The man wanted in a Brooklyn hit-and-run that took three lives was arrested in Pennsylvania on Wednesday, about 90 miles west of where the crash occurred.
The local ABC affiliate, WABC, showed video of Julio Acevedo in a blue hooded jacket and athletic pants surrounded by police officers as he was taken into custody. WABC reported that Acevedo had surrendered there because he thought it would be safer.
Acevedo, 44, had been expected to give himself up, according to a friend who has been contacting various New York news media outlets. But as of midafternoon, New York Police Commissioner Raymond Kelly said authorities were still looking for him. "We're not waiting for him to turn himself in," Kelly told reporters.
Acevedo is accused of leaving the scene of an accident early Sunday in which the BMW he was driving hit a livery cab carrying Nachman Glauber and his pregnant wife, Raizy, both 21.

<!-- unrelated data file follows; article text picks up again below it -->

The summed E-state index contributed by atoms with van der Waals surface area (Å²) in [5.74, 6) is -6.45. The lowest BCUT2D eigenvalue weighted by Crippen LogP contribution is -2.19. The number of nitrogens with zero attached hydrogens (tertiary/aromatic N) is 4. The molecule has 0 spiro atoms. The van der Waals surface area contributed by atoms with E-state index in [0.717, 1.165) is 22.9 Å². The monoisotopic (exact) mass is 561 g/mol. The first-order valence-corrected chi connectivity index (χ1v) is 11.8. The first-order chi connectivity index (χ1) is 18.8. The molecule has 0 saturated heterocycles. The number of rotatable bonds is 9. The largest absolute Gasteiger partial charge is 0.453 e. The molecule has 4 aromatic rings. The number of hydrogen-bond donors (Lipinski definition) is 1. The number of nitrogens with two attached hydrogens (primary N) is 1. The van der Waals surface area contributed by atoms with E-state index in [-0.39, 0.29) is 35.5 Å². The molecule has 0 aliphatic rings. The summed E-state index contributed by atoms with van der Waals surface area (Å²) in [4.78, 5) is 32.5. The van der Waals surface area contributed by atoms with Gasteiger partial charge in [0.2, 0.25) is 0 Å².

Nachman Glauber was pronounced dead at a Manhattan hospital and his wife was dead on arrival at another Manhattan hospital, Bellevue. Doctors delivered a baby boy by emergency cesarean, but he was about two months premature and died on Monday.
The crash took place in Brooklyn's Williamsburg section, home to many Satmar Orthodox Jews, including the Glaubers.
Police are still investigating the case and have yet to determine which driver was at fault, NYPD spokesman Sgt. Lee Jones told the Los Angeles Times.
Acevedo has claimed, through a friend, that he was fleeing a gunman who was firing at him as he sped away, but Kelly said there were no reports of shots being fired in that area.
Acevedo was arrested last month on a charge of driving while under the influence, and the case is pending. He was stopped by police after they said he was driving erratically about 3 a.m. on Feb. 17, police said.
He served about a decade in prison in the 1990s for manslaughter.
It was unclear how Acevedo came to be driving the BMW involved in the crash.